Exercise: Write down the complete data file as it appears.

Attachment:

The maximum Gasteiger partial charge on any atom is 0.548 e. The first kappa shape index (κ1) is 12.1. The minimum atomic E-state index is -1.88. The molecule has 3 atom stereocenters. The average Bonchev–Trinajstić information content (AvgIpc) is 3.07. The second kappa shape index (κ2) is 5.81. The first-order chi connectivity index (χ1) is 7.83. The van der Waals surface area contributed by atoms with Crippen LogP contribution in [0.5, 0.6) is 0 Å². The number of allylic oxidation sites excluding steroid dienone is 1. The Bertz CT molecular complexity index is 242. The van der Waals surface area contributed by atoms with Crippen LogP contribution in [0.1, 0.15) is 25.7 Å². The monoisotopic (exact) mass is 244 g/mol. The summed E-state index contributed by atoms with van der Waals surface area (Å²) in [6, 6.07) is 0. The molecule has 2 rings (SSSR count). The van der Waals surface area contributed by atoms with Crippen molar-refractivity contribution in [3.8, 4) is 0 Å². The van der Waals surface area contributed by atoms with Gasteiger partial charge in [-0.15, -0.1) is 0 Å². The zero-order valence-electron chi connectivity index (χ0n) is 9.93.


The maximum Gasteiger partial charge on any atom is 0.548 e. The first kappa shape index (κ1) is 12.1. The minimum atomic E-state index is -1.88. The molecule has 3 atom stereocenters. The average Bonchev–Trinajstić information content (AvgIpc) is 3.07. The second kappa shape index (κ2) is 5.81. The first-order chi connectivity index (χ1) is 7.83. The van der Waals surface area contributed by atoms with Crippen LogP contribution in [0.5, 0.6) is 0 Å². The number of allylic oxidation sites excluding steroid dienone is 1. The Bertz CT molecular complexity index is 242. The van der Waals surface area contributed by atoms with Crippen LogP contribution in [0.1, 0.15) is 25.7 Å². The monoisotopic (exact) mass is 244 g/mol. The summed E-state index contributed by atoms with van der Waals surface area (Å²) in [6, 6.07) is 0. The molecule has 2 rings (SSSR count). The van der Waals surface area contributed by atoms with Crippen molar-refractivity contribution in [3.8, 4) is 0 Å². The van der Waals surface area contributed by atoms with Gasteiger partial charge in [-0.15, -0.1) is 0 Å². The zero-order valence-electron chi connectivity index (χ0n) is 9.93.